Late Lyrics and Earlier : with Many Other Verses eBook

This eBook from the Gutenberg Project consists of approximately 130 pages of information about Late Lyrics and Earlier .

“Well; your very simplicity made me love you
      Mid such town dross,
Till I set not Heaven itself above you,
      Who grew my Cross;
For you’d only nod, despite how I sighed for you;
So you tortured me, who fain would have died for you! 
     —­What I suffered then
   Would have paid for the sins of ten!

“Thus went the days.  I feared you despised me
      To fling me a nod
Each time, no more:  till love chastised me
      As with a rod
That a fresh bland boy of no assurance
Should fire me with passion beyond endurance,
      While others all
   I hated, and loathed their call.

“I said:  ’It is his mother’s spirit
      Hovering around
To shield him, maybe!’ I used to fear it,
      As still I found
My beauty left no least impression,
And remnants of pride withheld confession
      Of my true trade
   By speaking; so I delayed.

“I said:  ’Perhaps with a costly flower
      He’ll be beguiled.’ 
I held it, in passing you one late hour,
      To your face:  you smiled,
Keeping step with the throng; though you did not see there
A single one that rivalled me there! . . . 
      Well:  it’s all past.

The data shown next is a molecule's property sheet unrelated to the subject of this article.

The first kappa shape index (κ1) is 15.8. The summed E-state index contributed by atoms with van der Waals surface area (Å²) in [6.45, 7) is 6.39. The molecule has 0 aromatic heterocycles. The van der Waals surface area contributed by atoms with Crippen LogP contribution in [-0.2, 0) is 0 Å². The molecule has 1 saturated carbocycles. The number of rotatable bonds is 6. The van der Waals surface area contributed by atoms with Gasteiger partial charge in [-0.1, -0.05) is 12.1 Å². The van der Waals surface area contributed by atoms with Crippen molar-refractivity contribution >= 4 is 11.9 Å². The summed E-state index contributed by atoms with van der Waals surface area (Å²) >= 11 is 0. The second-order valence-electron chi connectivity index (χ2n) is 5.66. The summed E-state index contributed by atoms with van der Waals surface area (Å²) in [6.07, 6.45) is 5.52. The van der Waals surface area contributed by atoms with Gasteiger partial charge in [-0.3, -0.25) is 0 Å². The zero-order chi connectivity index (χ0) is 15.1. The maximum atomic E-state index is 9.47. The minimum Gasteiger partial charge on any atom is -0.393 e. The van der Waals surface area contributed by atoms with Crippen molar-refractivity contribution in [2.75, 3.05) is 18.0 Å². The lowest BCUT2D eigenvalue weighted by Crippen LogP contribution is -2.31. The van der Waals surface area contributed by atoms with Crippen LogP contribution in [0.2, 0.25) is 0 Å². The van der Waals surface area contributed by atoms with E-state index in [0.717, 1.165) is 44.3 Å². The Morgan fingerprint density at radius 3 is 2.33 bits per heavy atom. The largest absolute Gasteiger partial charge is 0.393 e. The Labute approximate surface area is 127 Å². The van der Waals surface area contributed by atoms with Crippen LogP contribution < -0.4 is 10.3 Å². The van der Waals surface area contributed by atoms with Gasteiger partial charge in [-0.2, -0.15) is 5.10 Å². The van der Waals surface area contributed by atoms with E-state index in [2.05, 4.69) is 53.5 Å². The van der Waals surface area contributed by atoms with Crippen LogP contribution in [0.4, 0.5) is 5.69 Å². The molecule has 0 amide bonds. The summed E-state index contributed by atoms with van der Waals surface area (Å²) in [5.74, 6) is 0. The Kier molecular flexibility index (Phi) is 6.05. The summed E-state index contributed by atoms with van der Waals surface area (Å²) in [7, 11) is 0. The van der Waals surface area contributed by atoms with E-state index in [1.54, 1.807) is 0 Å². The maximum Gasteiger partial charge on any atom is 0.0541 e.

I died in the Lock at last.”

So walked the dead and I together
      The quick among,
Elbowing our kind of every feather
      Slowly and long;
Yea, long and slowly.  That a phantom should stalk there
With me seemed nothing strange, and talk there
      That winter night
   By flaming jets of light.

She showed me Juans who feared their call-time,
      Guessing their lot;
She showed me her sort that cursed their fall-time,
      And that did not. 
Till suddenly murmured she:  “Now, tell me,
Why asked you never, ere death befell me,
      To have my love,
   Much as I dreamt thereof?”

I could not answer.  And she, well weeting
      All in my heart,
Said:  “God your guardian kept our fleeting
      Forms apart!”
Sighing and drawing her furs around her
Over the shroud that tightly bound her,
      With wafts as from clay
   She turned and thinned away.

London, 1918.


If it’s ever spring again,
   Spring again,
I shall go where went I when
Down the moor-cock splashed, and hen,
Seeing me not, amid their flounder,
Standing with my arm around her;
If it’s ever spring again,
   Spring again,
I shall go where went I then.

If it’s ever summer-time,
With the hay crop at the prime,
And the cuckoos—­two—­in rhyme,
As they used to be, or seemed to,
We shall do as long we’ve dreamed to,
If it’s ever summer-time,
With the hay, and bees achime.


Project Gutenberg
Late Lyrics and Earlier : with Many Other Verses from Project Gutenberg. Public domain.
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